Objective: Chemotherapy for cancer is a systemic treatment often associated with side effects than can be debilitating and, in some cases, life-threatening. Few data are available on intestinal enterotoxicity. Wireless video capsule endoscopy (VCE) is a noninvasive method of imaging the small intestine. This study presents the results of VCE in patients with solid tumors undergoing antineoplastic regimens with agents, notably for toxicity for the gastrointestinal mucosa (i.e. carboplatin, cyclophosphamide, 5-fluorouracil, methotrexate, and cisplatin).
Materials and methods: The capsule endoscopy procedure was performed 4–13 days after the end of the antineoplastic course. Each patient received a polyethylene-glycol solution (1000 mg×2 in 2 l of water) for bowel preparation and fasted for 10 h before ingestion of the capsule. Videos were evaluated by one operator, supervised by a second operator, and conclusions were drawn by an expert reader.
Results: Twenty (age range: 38–77 years) patients were evaluated. The cecum was reached in 70% before exhaustion of the battery. The video capsule showed small widespread intestinal ulcerations in 25% and erosions in only one patient. The villus architecture appeared normal in all. VCE detected metastases in one patient with a melanoma. Few patients had more than one lesion. All capsules were passed in the stool.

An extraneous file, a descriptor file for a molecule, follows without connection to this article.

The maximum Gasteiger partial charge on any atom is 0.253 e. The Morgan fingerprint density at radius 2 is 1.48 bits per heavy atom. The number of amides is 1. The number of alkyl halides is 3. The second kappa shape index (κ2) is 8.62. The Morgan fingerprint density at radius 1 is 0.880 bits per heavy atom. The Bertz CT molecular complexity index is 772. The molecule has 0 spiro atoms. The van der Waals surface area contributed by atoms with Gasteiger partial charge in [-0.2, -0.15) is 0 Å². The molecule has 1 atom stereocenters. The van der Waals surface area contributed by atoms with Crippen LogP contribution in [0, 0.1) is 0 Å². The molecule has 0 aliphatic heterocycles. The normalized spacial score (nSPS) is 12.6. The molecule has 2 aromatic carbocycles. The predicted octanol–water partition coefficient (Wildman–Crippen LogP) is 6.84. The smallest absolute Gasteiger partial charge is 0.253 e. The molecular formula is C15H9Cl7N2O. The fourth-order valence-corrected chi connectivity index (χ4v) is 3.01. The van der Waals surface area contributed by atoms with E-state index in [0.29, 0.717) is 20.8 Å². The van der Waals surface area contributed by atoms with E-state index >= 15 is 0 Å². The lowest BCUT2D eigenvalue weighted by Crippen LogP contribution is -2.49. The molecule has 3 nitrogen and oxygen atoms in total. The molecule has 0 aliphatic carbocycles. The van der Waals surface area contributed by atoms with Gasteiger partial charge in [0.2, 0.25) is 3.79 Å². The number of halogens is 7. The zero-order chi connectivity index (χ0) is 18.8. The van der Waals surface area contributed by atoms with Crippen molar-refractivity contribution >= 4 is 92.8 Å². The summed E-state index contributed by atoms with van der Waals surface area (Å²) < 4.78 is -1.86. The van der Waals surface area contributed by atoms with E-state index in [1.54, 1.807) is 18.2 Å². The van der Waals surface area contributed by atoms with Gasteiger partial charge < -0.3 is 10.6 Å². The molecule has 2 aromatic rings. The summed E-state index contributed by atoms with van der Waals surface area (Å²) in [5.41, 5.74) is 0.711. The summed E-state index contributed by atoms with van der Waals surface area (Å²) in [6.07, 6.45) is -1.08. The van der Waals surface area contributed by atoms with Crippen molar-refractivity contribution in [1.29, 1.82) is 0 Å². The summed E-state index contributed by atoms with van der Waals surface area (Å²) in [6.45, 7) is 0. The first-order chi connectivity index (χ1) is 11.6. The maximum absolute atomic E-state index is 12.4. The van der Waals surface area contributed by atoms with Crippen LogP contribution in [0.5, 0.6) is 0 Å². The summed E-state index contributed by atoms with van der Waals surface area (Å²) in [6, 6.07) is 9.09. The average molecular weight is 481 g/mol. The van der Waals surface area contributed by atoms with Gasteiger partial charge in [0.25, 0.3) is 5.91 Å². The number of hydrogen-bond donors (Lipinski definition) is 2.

Conclusion: Our results suggest that chemotherapy in patients with solid cancers is associated with minimal visual small bowel injury. Factors other than damage of the intestinal mucosa causing loss of epithelium are likely involved in gastrointestinal toxicity and related symptoms.
aClinica Medica Department of Experimental and Clinical Medicine, University of Sassari, Sassari
bGastroenterology Section, San Giovanni Hospital, Torino, Italy
cBaylor College of Medicine, Houston, Texas, USA
Correspondence to Maria P. Dore, MD, PhD, Clinica Medica, Department of Experimental and Clinical Medicine, University of Sassari, Viale San Pietro, 8, Sassari 07100, Italy Tel: +39 079 229 886; fax: +39 079 228 207; e-mail: firstname.lastname@example.org
Received September 29, 2016
Accepted November 24, 2016